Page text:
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McMullen Co., TX - 10 Nov 1914 - Deposition of James Tope for Claimant, taken at Tilden, Tex

Court of Claims of the United States

Indian Depredation, No. 6929

William J. Askins v. the United States et al.

Deposition of James Tope for Claimant, taken at Tilden, Tex., on the 10th day of November, A. D. 1914.

Claimant's counsel, Harry Peyton, Esq.; defendants' counsel, John a. Hendricks, Esq.

JAMES H. TOPE, being first sworn, states:

I am 75 years old; my post office address is Crowther, Tex.; am not related to claimant and have no interest in this claim.

Direct examination:

Question. Did you know W. J. Askins? If so, when did you first get acquainted with him?

Answer. Away before the Civil War.

Question. Do you know anything of the loss by Askins of a lot of horses by a depredation of the Indians at the time they killed old man Hinds?

Answer. Not personally, but I heard of it at the time.

Question. What kind of horses did Askins have?

Answer. He had very good American mares and some Spanish stock.

Question. What were the American mares worth?

Answer. About $100 each. A widow woman came in here about that time with some American mares and she got $100 for them.

Question. Whose horses were those that were taken?

Answer. They were old man Askins's horses.

Question. The claim is for about 35 horses and a stallion and colt. Can you say that the old man Askins, in your judgment and with your knowledge of the horses he owned, had this number of horses?

Answer. He may have. He had a very good bunch of horses.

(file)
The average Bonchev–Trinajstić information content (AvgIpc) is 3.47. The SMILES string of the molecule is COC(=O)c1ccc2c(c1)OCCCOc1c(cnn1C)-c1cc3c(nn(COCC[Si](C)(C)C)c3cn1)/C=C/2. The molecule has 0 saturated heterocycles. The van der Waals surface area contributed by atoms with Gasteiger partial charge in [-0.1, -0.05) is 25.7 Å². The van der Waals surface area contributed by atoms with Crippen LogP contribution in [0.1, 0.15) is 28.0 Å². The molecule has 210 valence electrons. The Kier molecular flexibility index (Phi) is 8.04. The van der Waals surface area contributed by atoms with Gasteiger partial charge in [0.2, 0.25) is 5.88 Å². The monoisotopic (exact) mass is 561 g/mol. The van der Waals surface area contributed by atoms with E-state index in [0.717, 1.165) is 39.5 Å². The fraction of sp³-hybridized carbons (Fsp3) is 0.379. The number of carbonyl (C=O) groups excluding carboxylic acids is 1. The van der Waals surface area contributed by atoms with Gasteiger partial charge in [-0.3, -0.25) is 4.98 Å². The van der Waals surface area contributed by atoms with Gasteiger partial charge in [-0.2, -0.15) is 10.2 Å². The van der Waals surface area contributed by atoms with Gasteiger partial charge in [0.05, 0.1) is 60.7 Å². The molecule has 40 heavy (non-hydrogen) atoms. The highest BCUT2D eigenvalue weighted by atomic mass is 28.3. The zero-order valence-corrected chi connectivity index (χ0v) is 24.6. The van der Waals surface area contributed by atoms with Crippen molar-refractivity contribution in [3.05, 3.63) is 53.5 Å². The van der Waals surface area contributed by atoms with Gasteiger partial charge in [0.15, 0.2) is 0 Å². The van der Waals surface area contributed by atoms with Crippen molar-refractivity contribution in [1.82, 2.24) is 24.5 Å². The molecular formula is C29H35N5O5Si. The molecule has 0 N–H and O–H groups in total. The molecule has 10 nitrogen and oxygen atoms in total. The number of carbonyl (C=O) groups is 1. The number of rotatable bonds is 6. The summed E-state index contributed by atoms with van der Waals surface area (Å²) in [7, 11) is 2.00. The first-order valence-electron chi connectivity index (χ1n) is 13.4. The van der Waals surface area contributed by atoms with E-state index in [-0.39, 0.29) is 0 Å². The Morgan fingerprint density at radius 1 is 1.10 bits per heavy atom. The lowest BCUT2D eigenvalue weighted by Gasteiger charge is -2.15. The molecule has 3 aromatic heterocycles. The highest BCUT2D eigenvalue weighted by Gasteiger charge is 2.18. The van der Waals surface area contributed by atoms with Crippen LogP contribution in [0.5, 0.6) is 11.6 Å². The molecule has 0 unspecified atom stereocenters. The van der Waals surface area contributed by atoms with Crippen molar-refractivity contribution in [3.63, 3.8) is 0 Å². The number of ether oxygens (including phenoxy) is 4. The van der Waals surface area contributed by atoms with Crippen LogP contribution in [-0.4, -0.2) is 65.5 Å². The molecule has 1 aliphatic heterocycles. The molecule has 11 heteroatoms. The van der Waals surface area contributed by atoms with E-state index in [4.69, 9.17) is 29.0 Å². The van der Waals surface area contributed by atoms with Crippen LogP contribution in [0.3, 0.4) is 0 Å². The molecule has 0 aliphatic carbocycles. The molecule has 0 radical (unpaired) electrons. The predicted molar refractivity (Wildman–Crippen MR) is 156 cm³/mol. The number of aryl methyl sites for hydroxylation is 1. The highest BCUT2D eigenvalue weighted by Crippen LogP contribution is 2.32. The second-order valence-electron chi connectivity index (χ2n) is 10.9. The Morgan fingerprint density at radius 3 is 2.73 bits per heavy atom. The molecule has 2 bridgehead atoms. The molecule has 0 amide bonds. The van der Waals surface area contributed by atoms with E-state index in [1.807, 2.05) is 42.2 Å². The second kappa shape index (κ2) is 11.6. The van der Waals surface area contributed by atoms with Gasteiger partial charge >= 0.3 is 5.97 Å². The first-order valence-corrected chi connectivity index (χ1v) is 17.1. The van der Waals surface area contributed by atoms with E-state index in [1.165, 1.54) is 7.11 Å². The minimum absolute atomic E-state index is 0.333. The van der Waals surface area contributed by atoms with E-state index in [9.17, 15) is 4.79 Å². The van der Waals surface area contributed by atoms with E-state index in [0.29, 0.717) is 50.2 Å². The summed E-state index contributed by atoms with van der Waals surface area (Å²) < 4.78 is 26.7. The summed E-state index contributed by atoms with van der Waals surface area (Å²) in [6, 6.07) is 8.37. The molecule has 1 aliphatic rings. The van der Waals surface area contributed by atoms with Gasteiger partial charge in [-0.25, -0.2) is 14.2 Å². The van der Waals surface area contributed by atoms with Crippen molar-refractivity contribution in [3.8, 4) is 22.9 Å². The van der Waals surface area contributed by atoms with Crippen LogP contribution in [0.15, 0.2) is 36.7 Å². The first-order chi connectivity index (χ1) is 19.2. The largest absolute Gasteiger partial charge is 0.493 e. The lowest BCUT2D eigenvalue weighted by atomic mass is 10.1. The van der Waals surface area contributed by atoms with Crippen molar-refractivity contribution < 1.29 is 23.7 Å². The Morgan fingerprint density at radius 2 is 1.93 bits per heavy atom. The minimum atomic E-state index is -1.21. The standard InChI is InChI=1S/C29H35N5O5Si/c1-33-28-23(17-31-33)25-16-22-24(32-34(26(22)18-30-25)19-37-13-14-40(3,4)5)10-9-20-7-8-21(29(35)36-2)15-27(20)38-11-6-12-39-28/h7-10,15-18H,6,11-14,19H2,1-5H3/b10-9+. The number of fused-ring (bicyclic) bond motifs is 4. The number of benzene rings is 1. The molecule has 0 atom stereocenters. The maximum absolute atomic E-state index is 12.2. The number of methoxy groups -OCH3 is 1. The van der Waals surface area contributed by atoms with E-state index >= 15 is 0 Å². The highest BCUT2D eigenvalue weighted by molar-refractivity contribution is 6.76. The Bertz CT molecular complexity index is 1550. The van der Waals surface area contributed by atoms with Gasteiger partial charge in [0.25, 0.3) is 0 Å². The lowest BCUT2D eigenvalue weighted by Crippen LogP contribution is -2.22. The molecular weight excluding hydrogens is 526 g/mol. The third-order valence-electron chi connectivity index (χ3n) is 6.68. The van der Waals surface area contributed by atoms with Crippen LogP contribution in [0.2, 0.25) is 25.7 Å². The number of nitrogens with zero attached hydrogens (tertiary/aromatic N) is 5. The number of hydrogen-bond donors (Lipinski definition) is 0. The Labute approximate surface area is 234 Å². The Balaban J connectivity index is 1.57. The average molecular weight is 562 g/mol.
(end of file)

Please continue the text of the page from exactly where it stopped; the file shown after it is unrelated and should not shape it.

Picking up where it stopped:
Question. Did you understand that Askins lost practically all his horses?

Answer. Yes, sir; he lost about all of them. He may have had one or two left.

Cross Examination:

Question. Do you know if these Indians were followed?

Answer. I don't know for certain, but it seems to me they were followed by a crowd and overtaken on the top of a mountain while the Indians were putting leather shoes on their horses-shoes made of rawhide. I am not certain that this was the time, but I think it was. George West, who did live below Pleasanton, was with the crowd.

Question. Did you understand which way the Indians went out?

Answer. I understood they went out northwest, between the Frio and Nueces, into the mountains north of Uvalde.

Question. When the Indians went out that direction, what Indians were they considered to be?

Answer. I think Comanches.

Question. When the Indians went south and west and crossed the Rio Grande, what Indians were they?

Answer. I forget their name; I think they were called Kickapoos or something like that.

Question. Were you acquainted with the different Indians that depredated here from Mexico?

Answer. No, sir.

Question. Did you understand at that time they recovered some horses; that they got back any of Askins's horses, or all the horses the Indians had?

Answer. I don't remember about that.

Question. Did you understand that any of Askin's horses were got back at the time the raid was made and old man Hinds was killed?

Answer. I don't think they did. I don't recollect that they did.

Recieved from Melody Askins

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